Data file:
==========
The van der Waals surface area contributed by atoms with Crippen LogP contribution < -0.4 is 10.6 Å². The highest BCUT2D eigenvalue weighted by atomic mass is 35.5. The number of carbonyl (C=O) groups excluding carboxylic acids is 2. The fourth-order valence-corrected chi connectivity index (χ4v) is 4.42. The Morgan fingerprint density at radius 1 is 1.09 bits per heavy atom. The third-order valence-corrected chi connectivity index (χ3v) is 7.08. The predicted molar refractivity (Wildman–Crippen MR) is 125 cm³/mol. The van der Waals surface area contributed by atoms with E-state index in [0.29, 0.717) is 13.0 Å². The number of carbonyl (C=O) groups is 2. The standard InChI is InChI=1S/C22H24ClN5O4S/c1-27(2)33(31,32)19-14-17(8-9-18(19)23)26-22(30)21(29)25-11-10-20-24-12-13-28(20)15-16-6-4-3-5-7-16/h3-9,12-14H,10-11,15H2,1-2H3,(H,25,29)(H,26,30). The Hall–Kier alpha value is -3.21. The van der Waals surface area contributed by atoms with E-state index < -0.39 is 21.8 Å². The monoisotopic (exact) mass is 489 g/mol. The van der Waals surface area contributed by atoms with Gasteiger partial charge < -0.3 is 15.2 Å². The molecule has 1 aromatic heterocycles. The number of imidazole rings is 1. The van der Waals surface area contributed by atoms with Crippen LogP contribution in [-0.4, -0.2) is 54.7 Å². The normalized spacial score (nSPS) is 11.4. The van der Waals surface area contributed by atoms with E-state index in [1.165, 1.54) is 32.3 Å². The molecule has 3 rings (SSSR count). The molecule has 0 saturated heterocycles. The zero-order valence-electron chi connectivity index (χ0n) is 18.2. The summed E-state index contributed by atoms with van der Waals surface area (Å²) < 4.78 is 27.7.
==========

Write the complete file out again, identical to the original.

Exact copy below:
The van der Waals surface area contributed by atoms with Crippen LogP contribution < -0.4 is 10.6 Å². The highest BCUT2D eigenvalue weighted by atomic mass is 35.5. The number of carbonyl (C=O) groups excluding carboxylic acids is 2. The fourth-order valence-corrected chi connectivity index (χ4v) is 4.42. The Morgan fingerprint density at radius 1 is 1.09 bits per heavy atom. The third-order valence-corrected chi connectivity index (χ3v) is 7.08. The predicted molar refractivity (Wildman–Crippen MR) is 125 cm³/mol. The van der Waals surface area contributed by atoms with E-state index in [0.29, 0.717) is 13.0 Å². The number of carbonyl (C=O) groups is 2. The standard InChI is InChI=1S/C22H24ClN5O4S/c1-27(2)33(31,32)19-14-17(8-9-18(19)23)26-22(30)21(29)25-11-10-20-24-12-13-28(20)15-16-6-4-3-5-7-16/h3-9,12-14H,10-11,15H2,1-2H3,(H,25,29)(H,26,30). The Hall–Kier alpha value is -3.21. The van der Waals surface area contributed by atoms with E-state index < -0.39 is 21.8 Å². The monoisotopic (exact) mass is 489 g/mol. The van der Waals surface area contributed by atoms with Gasteiger partial charge < -0.3 is 15.2 Å². The molecule has 1 aromatic heterocycles. The number of imidazole rings is 1. The van der Waals surface area contributed by atoms with Crippen LogP contribution in [-0.4, -0.2) is 54.7 Å². The normalized spacial score (nSPS) is 11.4. The van der Waals surface area contributed by atoms with E-state index in [1.165, 1.54) is 32.3 Å². The molecule has 3 rings (SSSR count). The molecule has 0 saturated heterocycles. The zero-order valence-electron chi connectivity index (χ0n) is 18.2. The summed E-state index contributed by atoms with van der Waals surface area (Å²) < 4.78 is 27.7.